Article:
The façade of the Maison Rouge is currently adorned with a work by photographers Pierre & Gilles depicting a winking Marie France, the former stage icon of venues such as the Alcazar and the Palace. Further on in the exhibition, the artists’ muse can be seen beaming back at the viewer once more, this time on an album cover. Je ne me quitterai jamais – “I will never be unfaithful to myself” – reads the title of the 45 rpm. There is an air of nostalgia throughout L’Esprit Français, an exhibition that captures the atmosphere and the struggles of the two decades that spanned from the end of the sixties until the end of the eighties. This is a story of utopias: derisory and necessary, yet ever persistent.
Certain works are provocative, such as the 1973 painting by Jacques Monory that shows a child aiming a gun at the viewer. That canvas is symbolic of an era when children were forced to grow up too quickly and, like their elders, also risked falling victim to solitude.
Further along, Piège pour une exécution capitale (1971) by Michel Journiac brings us face-to-face with the guillotine. You can’t get more French than that! Below, an entire wall is covered by a series of works by Kiki Picasso in the red, white and blue of his homeland. However, the accompanying text - “It makes no sense to leave red, white and blue to these French idiots” – is anything but patriotic.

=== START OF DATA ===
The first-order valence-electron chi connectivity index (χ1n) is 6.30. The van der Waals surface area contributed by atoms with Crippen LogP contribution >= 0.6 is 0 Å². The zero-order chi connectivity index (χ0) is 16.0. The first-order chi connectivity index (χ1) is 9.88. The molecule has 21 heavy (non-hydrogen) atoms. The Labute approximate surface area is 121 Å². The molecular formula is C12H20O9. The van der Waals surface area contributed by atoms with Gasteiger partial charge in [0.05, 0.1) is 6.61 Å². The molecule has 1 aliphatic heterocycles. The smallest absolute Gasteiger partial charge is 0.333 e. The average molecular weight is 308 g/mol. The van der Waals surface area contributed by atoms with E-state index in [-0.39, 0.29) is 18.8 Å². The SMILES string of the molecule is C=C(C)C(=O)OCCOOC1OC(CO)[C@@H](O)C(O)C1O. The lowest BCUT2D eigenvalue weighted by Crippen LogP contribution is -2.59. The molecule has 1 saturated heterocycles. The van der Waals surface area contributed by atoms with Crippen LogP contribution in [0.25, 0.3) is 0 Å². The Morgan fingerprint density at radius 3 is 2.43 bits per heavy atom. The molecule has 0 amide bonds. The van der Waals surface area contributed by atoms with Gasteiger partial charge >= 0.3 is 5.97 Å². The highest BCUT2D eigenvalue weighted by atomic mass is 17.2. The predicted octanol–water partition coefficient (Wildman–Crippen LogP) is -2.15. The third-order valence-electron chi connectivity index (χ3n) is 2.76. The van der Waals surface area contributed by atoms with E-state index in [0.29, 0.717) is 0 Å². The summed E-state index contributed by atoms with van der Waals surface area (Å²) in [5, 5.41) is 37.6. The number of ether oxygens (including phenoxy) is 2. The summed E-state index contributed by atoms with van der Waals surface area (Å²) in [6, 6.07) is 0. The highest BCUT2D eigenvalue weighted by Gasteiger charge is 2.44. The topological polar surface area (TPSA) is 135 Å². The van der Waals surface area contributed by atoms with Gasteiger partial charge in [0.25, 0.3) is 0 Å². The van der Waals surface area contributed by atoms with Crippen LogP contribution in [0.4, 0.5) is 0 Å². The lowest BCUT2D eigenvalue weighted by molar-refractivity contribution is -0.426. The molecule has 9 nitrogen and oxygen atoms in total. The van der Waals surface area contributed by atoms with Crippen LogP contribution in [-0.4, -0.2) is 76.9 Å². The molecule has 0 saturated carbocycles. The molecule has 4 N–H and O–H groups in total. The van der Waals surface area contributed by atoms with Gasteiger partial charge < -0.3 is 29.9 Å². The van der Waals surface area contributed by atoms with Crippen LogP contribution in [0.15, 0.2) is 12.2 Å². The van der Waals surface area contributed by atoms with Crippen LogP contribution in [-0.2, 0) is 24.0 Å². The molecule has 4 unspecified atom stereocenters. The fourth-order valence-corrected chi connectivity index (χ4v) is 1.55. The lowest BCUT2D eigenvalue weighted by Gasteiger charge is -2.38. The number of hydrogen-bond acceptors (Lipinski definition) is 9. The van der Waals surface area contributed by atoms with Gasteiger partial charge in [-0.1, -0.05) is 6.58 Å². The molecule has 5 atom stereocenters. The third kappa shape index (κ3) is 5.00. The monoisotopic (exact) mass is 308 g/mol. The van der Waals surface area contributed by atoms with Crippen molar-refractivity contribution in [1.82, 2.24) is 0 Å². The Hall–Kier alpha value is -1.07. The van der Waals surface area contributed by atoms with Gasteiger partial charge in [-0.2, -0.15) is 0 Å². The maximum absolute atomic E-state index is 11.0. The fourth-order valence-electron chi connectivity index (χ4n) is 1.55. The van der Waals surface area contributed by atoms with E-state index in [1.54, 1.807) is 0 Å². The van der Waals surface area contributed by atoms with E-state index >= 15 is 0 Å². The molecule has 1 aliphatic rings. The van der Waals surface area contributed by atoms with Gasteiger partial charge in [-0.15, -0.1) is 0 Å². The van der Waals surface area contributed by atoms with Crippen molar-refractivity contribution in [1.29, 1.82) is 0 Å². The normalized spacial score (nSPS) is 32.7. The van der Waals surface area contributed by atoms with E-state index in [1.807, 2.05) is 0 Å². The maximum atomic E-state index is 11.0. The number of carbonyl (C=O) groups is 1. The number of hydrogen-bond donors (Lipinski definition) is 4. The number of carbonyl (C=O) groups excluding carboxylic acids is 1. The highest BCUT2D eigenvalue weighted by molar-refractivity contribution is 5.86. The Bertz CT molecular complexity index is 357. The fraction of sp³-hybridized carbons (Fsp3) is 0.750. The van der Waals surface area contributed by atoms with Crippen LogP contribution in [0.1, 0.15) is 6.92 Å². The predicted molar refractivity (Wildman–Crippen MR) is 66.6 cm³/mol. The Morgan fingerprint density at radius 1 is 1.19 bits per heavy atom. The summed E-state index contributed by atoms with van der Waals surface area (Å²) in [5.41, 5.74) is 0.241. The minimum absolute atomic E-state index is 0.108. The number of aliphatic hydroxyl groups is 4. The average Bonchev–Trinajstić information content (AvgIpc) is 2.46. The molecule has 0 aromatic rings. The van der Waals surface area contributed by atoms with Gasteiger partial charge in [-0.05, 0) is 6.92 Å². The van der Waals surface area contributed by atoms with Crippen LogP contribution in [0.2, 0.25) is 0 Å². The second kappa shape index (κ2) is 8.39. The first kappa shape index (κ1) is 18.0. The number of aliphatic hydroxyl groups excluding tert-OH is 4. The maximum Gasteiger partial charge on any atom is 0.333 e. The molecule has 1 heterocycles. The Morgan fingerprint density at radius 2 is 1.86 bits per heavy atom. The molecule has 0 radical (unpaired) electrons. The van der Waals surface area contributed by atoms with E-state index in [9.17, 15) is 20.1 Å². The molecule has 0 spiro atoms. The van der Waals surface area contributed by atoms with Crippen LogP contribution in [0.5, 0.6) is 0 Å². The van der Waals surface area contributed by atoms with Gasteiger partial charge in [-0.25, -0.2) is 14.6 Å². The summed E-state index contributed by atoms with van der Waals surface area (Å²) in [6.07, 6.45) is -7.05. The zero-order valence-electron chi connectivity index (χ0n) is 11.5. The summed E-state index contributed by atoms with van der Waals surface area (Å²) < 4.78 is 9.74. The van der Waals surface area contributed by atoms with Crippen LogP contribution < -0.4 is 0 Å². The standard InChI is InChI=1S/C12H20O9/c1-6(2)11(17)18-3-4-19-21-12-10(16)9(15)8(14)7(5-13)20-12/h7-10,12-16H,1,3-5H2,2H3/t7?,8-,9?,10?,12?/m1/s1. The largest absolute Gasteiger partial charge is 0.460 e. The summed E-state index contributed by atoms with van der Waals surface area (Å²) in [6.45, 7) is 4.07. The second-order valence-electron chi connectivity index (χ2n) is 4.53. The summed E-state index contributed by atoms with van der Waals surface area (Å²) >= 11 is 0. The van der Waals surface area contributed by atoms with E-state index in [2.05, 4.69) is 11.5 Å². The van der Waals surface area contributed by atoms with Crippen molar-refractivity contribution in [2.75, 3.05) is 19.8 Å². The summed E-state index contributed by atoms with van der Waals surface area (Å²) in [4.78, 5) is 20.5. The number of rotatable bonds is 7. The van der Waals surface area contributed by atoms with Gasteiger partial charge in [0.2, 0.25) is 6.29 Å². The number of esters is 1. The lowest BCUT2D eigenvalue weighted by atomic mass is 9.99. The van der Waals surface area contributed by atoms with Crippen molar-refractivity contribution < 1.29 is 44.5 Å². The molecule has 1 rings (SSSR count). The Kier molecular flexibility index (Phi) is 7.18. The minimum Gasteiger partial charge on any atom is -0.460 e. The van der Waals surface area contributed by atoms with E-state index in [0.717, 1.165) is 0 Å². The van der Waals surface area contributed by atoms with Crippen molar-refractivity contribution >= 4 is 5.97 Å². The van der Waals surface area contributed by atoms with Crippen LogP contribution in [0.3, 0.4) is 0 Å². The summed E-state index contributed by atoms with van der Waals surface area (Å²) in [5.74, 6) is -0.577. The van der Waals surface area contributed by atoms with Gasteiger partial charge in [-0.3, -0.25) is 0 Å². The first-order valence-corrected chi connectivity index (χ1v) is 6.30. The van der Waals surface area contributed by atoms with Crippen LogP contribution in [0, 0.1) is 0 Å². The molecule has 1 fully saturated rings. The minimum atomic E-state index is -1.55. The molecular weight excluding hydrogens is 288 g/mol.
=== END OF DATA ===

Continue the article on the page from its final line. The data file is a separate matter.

The French spirit that this exhibition simultaneously revives and reinvents is at once critical, irreverent and anti-establishment. Oh, how we miss it today! Newspapers, leaflets, posters, film clips, videos, extracts from TV shows: an entire era is brought back to life in a surge of memories. And this is also the opportunity to discover rare items, such as notebooks belonging to the Dziga Vertov group – founded by Jean-Luc Godard and Jean-Pierre Gorin – and a vast sculpture by Raymonde Arcier.
“It’s all about shining a light on the cultural mutations of the past, but also reactivating certain energies in the present,” explain co-curators Guillaume Désanges and François Piron. An ode to resisting the status quo, this exhibition injects colour and diversity into a history of French art that has become all too monochrome and mundane.